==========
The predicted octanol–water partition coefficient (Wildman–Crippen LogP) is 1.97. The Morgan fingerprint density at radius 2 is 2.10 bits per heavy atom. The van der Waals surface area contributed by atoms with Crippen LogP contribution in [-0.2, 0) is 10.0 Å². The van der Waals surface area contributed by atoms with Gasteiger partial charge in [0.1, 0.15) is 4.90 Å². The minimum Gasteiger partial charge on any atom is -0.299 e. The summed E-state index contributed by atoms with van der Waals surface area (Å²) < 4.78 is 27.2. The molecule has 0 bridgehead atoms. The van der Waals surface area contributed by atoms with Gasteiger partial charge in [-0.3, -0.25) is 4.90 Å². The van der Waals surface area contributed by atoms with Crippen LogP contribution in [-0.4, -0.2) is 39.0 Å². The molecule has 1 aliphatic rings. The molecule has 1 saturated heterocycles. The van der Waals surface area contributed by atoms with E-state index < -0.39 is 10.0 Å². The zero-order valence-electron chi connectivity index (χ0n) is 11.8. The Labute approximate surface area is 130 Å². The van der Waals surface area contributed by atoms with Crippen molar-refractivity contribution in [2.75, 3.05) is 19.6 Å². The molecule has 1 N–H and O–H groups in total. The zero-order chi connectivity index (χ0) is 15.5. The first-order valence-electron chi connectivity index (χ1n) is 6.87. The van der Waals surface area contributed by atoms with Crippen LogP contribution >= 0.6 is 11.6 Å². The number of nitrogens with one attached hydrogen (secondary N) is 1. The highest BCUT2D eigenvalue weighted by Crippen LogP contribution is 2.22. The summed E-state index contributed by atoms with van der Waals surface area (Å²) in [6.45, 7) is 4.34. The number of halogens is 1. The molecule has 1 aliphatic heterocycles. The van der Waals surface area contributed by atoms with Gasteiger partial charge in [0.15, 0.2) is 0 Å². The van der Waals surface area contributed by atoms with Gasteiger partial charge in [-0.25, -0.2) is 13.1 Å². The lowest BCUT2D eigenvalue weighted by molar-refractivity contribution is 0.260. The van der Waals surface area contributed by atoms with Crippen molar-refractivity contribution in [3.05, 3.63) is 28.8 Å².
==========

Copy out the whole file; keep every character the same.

The predicted octanol–water partition coefficient (Wildman–Crippen LogP) is 1.97. The Morgan fingerprint density at radius 2 is 2.10 bits per heavy atom. The van der Waals surface area contributed by atoms with Crippen LogP contribution in [-0.2, 0) is 10.0 Å². The van der Waals surface area contributed by atoms with Gasteiger partial charge in [0.1, 0.15) is 4.90 Å². The minimum Gasteiger partial charge on any atom is -0.299 e. The summed E-state index contributed by atoms with van der Waals surface area (Å²) < 4.78 is 27.2. The molecule has 0 bridgehead atoms. The van der Waals surface area contributed by atoms with Gasteiger partial charge in [-0.3, -0.25) is 4.90 Å². The van der Waals surface area contributed by atoms with Crippen LogP contribution in [-0.4, -0.2) is 39.0 Å². The molecule has 1 aliphatic rings. The molecule has 1 saturated heterocycles. The van der Waals surface area contributed by atoms with E-state index < -0.39 is 10.0 Å². The zero-order valence-electron chi connectivity index (χ0n) is 11.8. The Labute approximate surface area is 130 Å². The van der Waals surface area contributed by atoms with Crippen molar-refractivity contribution in [2.75, 3.05) is 19.6 Å². The molecule has 1 N–H and O–H groups in total. The zero-order chi connectivity index (χ0) is 15.5. The first-order valence-electron chi connectivity index (χ1n) is 6.87. The van der Waals surface area contributed by atoms with Crippen LogP contribution >= 0.6 is 11.6 Å². The number of nitrogens with one attached hydrogen (secondary N) is 1. The highest BCUT2D eigenvalue weighted by Crippen LogP contribution is 2.22. The summed E-state index contributed by atoms with van der Waals surface area (Å²) in [6.45, 7) is 4.34. The number of halogens is 1. The molecule has 1 aliphatic heterocycles. The van der Waals surface area contributed by atoms with Gasteiger partial charge in [0.15, 0.2) is 0 Å². The van der Waals surface area contributed by atoms with Gasteiger partial charge in [-0.25, -0.2) is 13.1 Å². The lowest BCUT2D eigenvalue weighted by molar-refractivity contribution is 0.260. The van der Waals surface area contributed by atoms with Crippen molar-refractivity contribution in [3.05, 3.63) is 28.8 Å².